Gross National Income

What It Says About a Country

Image shows a globe with American flags all over it, and a map of the U.S. with the flag all over it, as well as dollar signs. Text reads: "GNI vs. GNP: GNI (gross national income) measures income earned, including income from investments, that flows back into the country; GNP (gross national product) includes the earnings from all assets owned by residents omitting the earnings of all foreigners living in the country"

Image by Alex Dos Diaz © The Balance 2020

Gross National Income (GNI) is a measurement of a country's income. It includes all the income earned by a country's residents, businesses, and earnings from foreign sources. Income is defined as all employee compensation plus investment profits.

GNI also includes any product taxes not already counted, minus subsidies. It only counts income earned from residents who work abroad and does not count income earned by foreigners located in the country. Like GDP, it also does not include the shadow or black economy.

While GNI can be used for a few purposes, it is mostly used to classify and group economies using purchasing power parity and the per capita method to determine different countries' standard of living to each other.

  • Gross National Income (GNI), Gross National Product (GNP), and Gross Domestic Product (GDP) are all measurements of a country's ability to produce and earn.
  • GNI and GNP are based on GDP
  • GNI is the total earned income of a country's residents.

Difference Between GNI and GDP

Gross domestic product measures the value of goods and services produced within a country; the measurement includes national output, expenditures, and income.

GNI equals GDP plus wages, salaries, and property income of the country's residents earned abroad and at home. It also includes net taxes and subsidies receivable from abroad, according to the Organization for Economic Cooperation and Development.

Difference Between GNI and GNP

Gross national product includes the earnings from all assets owned by residents. It even includes earnings that don't flow back into the country. It then omits the earnings of all foreigners living in the country, even if they spend it within the country. GNP only reports how much is earned by the country's citizens and businesses, no matter where it is spent in the world. 

The chart provides a visual of what is and isn't included in GDP, GNI, and GNP.

Income Earned by: GDP GNI GNP
Residents in Country C+I+G+X C+I+G+X C+I+G+X
Foreigners in Country Includes Includes If Spent in Country Excludes All
Residents Out of Country Excludes Includes If Remitted Back Includes All
Foreigners Out of Country Excludes Excludes Excludes

Calculating the Measurements

To put things in a simpler form, here are the formulas to calculate GDP, GNI, and GDP.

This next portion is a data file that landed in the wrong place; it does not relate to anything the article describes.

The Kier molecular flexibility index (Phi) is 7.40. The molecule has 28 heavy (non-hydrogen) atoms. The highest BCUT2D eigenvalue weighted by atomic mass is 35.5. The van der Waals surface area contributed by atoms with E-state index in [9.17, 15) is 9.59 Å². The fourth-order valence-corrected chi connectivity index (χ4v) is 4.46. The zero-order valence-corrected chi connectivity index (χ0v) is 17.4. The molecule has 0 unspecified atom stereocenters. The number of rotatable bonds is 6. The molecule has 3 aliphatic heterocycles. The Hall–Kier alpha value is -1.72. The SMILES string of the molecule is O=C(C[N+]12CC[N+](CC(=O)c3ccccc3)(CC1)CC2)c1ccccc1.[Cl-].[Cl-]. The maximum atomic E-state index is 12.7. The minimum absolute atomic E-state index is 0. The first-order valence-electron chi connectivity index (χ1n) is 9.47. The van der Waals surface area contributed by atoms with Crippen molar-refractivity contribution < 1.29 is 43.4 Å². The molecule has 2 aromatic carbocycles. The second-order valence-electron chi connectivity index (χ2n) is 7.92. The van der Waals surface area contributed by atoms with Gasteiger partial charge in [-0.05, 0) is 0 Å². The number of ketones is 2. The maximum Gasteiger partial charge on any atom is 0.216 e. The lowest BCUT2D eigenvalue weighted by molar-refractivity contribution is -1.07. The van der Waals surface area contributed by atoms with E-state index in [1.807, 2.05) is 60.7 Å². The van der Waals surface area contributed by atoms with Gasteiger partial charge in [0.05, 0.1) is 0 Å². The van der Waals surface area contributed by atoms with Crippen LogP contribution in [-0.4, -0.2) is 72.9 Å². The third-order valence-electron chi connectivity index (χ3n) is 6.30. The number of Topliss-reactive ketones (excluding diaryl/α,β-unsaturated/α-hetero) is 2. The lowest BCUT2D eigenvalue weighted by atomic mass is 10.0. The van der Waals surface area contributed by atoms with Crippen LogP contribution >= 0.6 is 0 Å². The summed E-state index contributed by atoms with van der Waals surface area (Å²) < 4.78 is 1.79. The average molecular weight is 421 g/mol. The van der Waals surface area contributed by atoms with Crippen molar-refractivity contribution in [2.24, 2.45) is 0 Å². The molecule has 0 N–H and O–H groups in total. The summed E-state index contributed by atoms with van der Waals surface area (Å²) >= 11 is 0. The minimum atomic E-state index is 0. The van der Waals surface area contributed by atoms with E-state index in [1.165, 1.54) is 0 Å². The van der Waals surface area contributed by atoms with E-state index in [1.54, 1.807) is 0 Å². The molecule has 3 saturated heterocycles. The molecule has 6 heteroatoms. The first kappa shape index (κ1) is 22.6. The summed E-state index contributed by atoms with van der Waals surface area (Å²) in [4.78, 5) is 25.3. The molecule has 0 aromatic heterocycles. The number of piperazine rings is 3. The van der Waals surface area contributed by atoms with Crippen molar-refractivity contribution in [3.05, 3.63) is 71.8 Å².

The components of GDP are:

  • Personal consumption (C)
  • Business investment (I)
  • Government spending (G)
  • Exports - imports (X) 

GDP is calculated as:

GDP = C + I + G + X

GNI uses GDP and two different types of income circumstances:

  • Income from citizens and businesses earned abroad (A)
  • Income remitted by foreigners living in the country back to their home countries (B)

This gives the formula:

GNI = GDP + [ ( A ) – ( B ) ]

To calculate GNP, GDP is used again, with two types of income that are different from those used to calculate GNI:

  • Income earned on all foreign assets (C)
  • Income earned by foreigners in the country (D)

The formula then becomes:

GNP = GDP + (C – D)

Why These Differences Are Important

In many emerging markets, such as Mexico, residents move to other countries where they can earn a better living. Many workers that do this send money back to their families in their home county. There is enough of this type of income that it influences economic metrics. It's counted in GNI and GNP, but not in GDP.

As a result, comparisons of GDP by country will understate the size of these countries' economies because of the missing financial data (known as worker's remittances)—remittances count for close to 6% of lower-income countries' GDP.

GNI as a Comparison Tool

The World Bank provides GNI data for all countries. To compare incomes among nations, it removes the effects of currency exchange rates by converting everything to the U.S. dollar using purchasing power parity (PPP).

The problem with the PPP method, though, is that it converts all goods and services in a country to what it would cost in the United States. The method works well for products like McDonald's hamburgers that are sold across the world—but does a poor job of estimating the value of goods not sold in America.

GNI per capita is a measurement of income to the number of people in the country. It compares the GNI of countries with different population sizes and standards of living. However, GNI does not account for costs of living or subsistence levels—which means that while providing good information about the income levels of the people in a country, it should be used in context with other measurements to grasp a full picture of the income and purchasing power a country's citizens have.

Article Sources

  1. Bureau of Economic Analysis. "Gross Domestic Product." Accessed April 6, 2020.

  2. Organization for Economic Co-Operation and Development. “Gross National Income.” Accessed June 4, 2020.

  3. International Monetary Fund. "Remittances: Funds for the Folks Back Home." Accessed June 3, 2020.

  4. The World Bank. "Why Use GNI Per Capita to Classify Economies Into Income Groupings?" Accessed June 4, 2020.

  5. United Nations International Children's Emergency Fund. "Economic Indicators." Accessed June 4, 2020.